House prices are unlikely to plummet if Britain votes to leave the European Union (EU), a former rate-setter at the Bank of England has stated.
Professor David Miles, who sat on the Monetary Policy Committee between 2009 and 2015, cast doubt on a Treasury prediction that house prices would fall by between 10% and 18% in the event of a Brexit after the 23 June referendum.
The Treasury research, touted by Chancellor George Osborne as he campaigns for Britain to remain in the 28-member state EU, assumes GDP would be between 3.6% and 6% lower over two years if there is an economic shock from a vote to leave.
"I think one needs to be a bit sceptical about the argument we sometimes hear that prices will fall a lot if there's a no vote," Miles, who now works at Imperial College Business School after leaving the central bank in August 2015, told IBTimes UK.
Miles said the lower GDP anticipated after a Brexit is "not a small number, but it's much, much smaller than the effect of the financial crisis back in 2008. Where we are now in the UK is a level of GDP that's probably 15-17% lower than you might have thought on the eve of the financial crisis".
"So that's an enormous hit, and yet house prices, having fallen initially, are back where they were and in London probably higher than they were before the financial crisis. That's with a 17% fall in GDP. The idea that a 3% fall in GDP, if that's what Brexit brings, must cause house prices to fall enormously is not a terribly compelling story," Miles argued.
There are concerns among some in the property market that house prices in the UK, and in particular London, are now so overvalued that they have entered bubble territory and will soon crash. In 2006, while he was chief UK economist at the investment bank Morgan Stanley, Miles predicted a sharp slowdown in house prices the following year. In 2007, the housing market crashed, only recovering again in 2014.
But Miles said he does not see the same dangers in the market as before. "You've had three things happening, all of which pushed partly in the same direction of making the sustainable or equilibrium level of house prices higher than it was back then," Miles explained.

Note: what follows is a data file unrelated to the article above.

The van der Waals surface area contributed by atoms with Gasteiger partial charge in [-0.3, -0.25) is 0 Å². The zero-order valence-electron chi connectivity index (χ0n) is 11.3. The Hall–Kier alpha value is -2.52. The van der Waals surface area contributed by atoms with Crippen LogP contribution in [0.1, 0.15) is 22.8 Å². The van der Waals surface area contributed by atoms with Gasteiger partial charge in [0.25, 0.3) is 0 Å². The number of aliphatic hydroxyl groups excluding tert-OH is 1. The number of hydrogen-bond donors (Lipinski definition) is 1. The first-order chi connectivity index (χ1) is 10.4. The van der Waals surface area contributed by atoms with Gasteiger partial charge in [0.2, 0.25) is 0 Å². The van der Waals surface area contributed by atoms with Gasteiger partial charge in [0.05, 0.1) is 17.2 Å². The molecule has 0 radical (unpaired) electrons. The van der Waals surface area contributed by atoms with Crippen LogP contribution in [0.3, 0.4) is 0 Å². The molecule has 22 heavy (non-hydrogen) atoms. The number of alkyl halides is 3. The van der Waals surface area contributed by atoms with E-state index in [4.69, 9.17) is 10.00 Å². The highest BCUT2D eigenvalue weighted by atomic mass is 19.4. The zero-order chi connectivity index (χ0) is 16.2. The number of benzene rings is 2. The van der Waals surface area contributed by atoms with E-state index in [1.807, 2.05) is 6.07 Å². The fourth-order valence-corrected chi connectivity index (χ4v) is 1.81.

"So despite the fact that relative to people's incomes prices are even higher, particularly in the south east of England, than they were back then, I'm not so convinced that there's an enormous vulnerability and that we should expect a very big fall in house prices. It's partly a combination of population, a level of housebuilding far lower than the population rise would seem to warrant, and quite likely a continuation for some time yet of extremely low interest rates."
Moreover, in 2013, the Mortgage Market Review (MMR) by financial regulators introduced much stricter affordability tests for borrowers, who must now demonstrate that they can cope with their repayments if interest rates rose far higher than expectations.
When the Bank of England hikes its base rate from the record-low 0.5%, where it has sat since 2009 to stimulate the economy, those who would be most vulnerable are people who have just taken on a mortgage to buy a house just as prices are at their highest.
But the MMR puts new borrowers at a lower risk from an interest rates shock than in the past. "I would be reassured to some extent, partly as a result of the Mortgage Market Review, that affordability problems probably will not get terribly serious in the UK over the next several years," Miles said.
In London, he noted that the ratio of house prices to people's incomes on average "is extraordinarily high, probably higher than it has ever been", having risen over the past two decades from around six times to ten. But the ongoing housing shortage is more acute in London than elsewhere, with new homes construction running at around half the level needed to meet demand, underpinning prices.
"You can look at that number and say this is not sustainable. I'm not quite so sure. Obviously, part of what makes prices hold up there is extremely low interest rates, and that looks like it's going to last a lot longer than people thought," Miles said.
"I'm not so convinced that simply looking at those very high prices relative to earnings means prices are clearly unsustainable in London. And if you look outside London, that ratio of prices to people's earnings is very much lower than in London. So the idea that prices are clearly unsustainable and have to fall by a big number, I don't think the case for that is at all overpowering."
According to the Office for National Statistics (ONS), the average UK house price was £292,000 in February 2016, up 42% since 2006. In London, the average price hit £552,000 after rising 80% in a decade.